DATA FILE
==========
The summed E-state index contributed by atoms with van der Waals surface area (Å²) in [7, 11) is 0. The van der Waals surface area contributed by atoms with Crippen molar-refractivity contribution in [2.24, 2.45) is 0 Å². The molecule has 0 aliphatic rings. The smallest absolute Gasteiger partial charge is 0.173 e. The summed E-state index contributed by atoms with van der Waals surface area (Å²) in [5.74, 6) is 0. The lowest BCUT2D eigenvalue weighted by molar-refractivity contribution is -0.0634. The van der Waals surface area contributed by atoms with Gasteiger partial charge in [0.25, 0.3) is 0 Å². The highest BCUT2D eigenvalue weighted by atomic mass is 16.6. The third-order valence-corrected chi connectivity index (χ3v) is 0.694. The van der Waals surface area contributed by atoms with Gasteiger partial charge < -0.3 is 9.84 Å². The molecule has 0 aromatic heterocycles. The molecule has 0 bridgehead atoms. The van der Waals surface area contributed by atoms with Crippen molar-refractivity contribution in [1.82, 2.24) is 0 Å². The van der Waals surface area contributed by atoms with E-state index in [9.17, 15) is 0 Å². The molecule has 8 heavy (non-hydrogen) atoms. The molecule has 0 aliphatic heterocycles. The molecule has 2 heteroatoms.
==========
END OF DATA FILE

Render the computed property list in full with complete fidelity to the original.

The summed E-state index contributed by atoms with van der Waals surface area (Å²) in [7, 11) is 0. The van der Waals surface area contributed by atoms with Crippen molar-refractivity contribution in [2.24, 2.45) is 0 Å². The molecule has 0 aliphatic rings. The smallest absolute Gasteiger partial charge is 0.173 e. The summed E-state index contributed by atoms with van der Waals surface area (Å²) in [5.74, 6) is 0. The lowest BCUT2D eigenvalue weighted by molar-refractivity contribution is -0.0634. The van der Waals surface area contributed by atoms with Gasteiger partial charge in [0.25, 0.3) is 0 Å². The highest BCUT2D eigenvalue weighted by atomic mass is 16.6. The third-order valence-corrected chi connectivity index (χ3v) is 0.694. The van der Waals surface area contributed by atoms with Gasteiger partial charge < -0.3 is 9.84 Å². The molecule has 0 aromatic heterocycles. The molecule has 0 bridgehead atoms. The van der Waals surface area contributed by atoms with Crippen molar-refractivity contribution in [1.82, 2.24) is 0 Å². The van der Waals surface area contributed by atoms with E-state index in [9.17, 15) is 0 Å². The molecule has 8 heavy (non-hydrogen) atoms. The molecule has 0 aliphatic heterocycles. The molecule has 2 heteroatoms.